Included in the nosepiece 28 is a workpiece contact element 32, which is connected, through a linkage or upper probe 34 to a reciprocating valve sleeve 36, an upper end of which partially defines the combustion chamber 18. Depression of the tool housing 12 against the workpiece contact element 32 in a downward direction as seen in
Through the linkage 34, the workpiece contact element 32 is connected to and reciprocally moves with, the valve sleeve 36. In the rest position (
Referring now to
Upon a pulling of the trigger 26, the spark plug 46 is energized, igniting the fuel and air mixture in the combustion chamber 18 and sending the piston 22 and the driver blade 24 downward toward the waiting fastener for entry into the workpiece. As the piston 22 travels down the cylinder 20, it pushes a rush of air which is exhausted through at least one petal or check valve 54 and at least one vent hole 56 located beyond piston displacement (
As described above, one of the issues confronting designers of combustion-powered tools of this type is the need for a rapid return of the piston 22 to pre-firing position and improved control of the chamber 18 prior to the next cycle. This need is especially critical if the tool is to be fired in a repetitive cycle mode, where an ignition occurs each time the workpiece contact element 32 is retracted, and during which time the trigger 26 is continually held in the pulled or squeezed position.
Referring again to
Due to the shorter firing cycle times inherent with repetitive cycle operation, the lockout device 60 ensures that the combustion chamber 18 will remain sealed, and the differential gas pressures maintained so that the piston 22 will be returned before a premature opening of the chamber 18, which would normally interrupt piston return. With the present lockout device 60, the piston 22 return and subsequent opening of the combustion chamber 18 can occur while the tool 10 is being moved toward the next workpiece location.
Referring now to
An electromagnet 74 is located within the housing 62 and is associated with the gas cylinder 64, preferably at an opposite end from the opening 70 and the piston rod 68. More specifically, the electromagnet 74 is constructed and arranged for retaining the gas piston 66 in the retracted position. As seen in
Referring now to
In the preferred embodiment, the pivot axis 82 takes the form of a threaded fastener engaging a boss 92 (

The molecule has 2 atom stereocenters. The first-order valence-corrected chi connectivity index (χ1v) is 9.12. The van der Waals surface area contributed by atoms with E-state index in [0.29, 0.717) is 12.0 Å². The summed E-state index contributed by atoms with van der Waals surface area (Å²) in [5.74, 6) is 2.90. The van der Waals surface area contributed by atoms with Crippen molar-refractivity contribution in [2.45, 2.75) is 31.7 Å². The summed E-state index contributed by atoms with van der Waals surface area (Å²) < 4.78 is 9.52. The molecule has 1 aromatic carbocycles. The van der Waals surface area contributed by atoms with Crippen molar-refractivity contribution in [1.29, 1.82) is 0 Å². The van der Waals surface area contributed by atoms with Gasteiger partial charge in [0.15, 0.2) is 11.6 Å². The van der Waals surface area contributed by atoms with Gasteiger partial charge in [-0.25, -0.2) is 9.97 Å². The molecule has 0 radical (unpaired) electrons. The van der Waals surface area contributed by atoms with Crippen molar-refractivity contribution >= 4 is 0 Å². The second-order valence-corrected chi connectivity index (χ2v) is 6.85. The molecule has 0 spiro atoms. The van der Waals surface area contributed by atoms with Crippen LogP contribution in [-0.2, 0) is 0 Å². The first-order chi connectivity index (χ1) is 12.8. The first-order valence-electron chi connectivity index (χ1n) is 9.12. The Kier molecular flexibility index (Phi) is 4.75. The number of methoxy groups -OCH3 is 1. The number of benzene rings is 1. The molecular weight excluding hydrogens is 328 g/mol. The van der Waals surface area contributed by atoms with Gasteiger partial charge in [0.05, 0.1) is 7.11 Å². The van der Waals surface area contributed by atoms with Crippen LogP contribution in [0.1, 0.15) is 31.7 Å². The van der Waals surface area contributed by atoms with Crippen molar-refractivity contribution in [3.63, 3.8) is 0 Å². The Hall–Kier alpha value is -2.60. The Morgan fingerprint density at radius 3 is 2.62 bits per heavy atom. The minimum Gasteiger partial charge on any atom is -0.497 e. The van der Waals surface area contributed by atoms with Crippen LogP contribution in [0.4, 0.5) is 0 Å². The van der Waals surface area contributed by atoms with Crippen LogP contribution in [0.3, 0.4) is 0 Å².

Referring again to
The main purpose of the electromagnet 74 holding the gas piston 66 in the retracted position is that the latch 80 is held in the engaged position (
Furthermore, the retention of the gas piston 66 in the retracted position (
A feature of the present tool 50 is that the control system 108 is configured such that the electromagnet 74 is energized for a time period sufficient for the main piston 22, shown in a fastener driving position in phantom in
The control program 108 is configured so that once the piston 22 has returned to the pre-firing position; the electromagnet 74 is deenergized, reducing the transversely directed force on the latch 80. As the user lifts the tool 10 from the workpiece, and following timed de-energization of the electromagnet 74, the spring 38 will overcome the force of the gas return spring 72, and will cause the valve sleeve 36 to move to the rest or extended position, opening up the combustion chamber 18 and the gaps 40U, 40L. As is known, the valve sleeve 36 must be moved downwardly away from the fan 48 to open the chamber 18 for exchanging gases in the combustion chamber 18 and for preparing for the next combustion.
While a particular embodiment of the present lockout for a fastener-driving tool has been described herein, it will be appreciated by those skilled in the art that changes and modifications may be made thereto without departing from the invention in its broader aspects and as set forth in the following claims.
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|1||International Preliminary Report on Patentability for International Application No. PCT/US2013/039821, dated Nov. 11, 2014 (6 pages).|
|2||International Search Report and Written Opinion for International Application No. PCT/US2013/039821, mailed Feb. 28, 2014 (9 pages).|
|International Classification||B25C1/00, B25C1/08, B25C1/14, B25C1/18|
|Cooperative Classification||B25C1/08, B25C1/008|
|15 May 2012||AS||Assignment|
Owner name: ILLINOIS TOOL WORKS INC., ILLINOIS
Free format text: ASSIGNMENT OF ASSIGNORS INTEREST;ASSIGNORS:ZHAO, HANXIN;PORTH, CHRISTOPHER H.;MOORE, STEPHEN P.;REEL/FRAME:028210/0839
Effective date: 20120510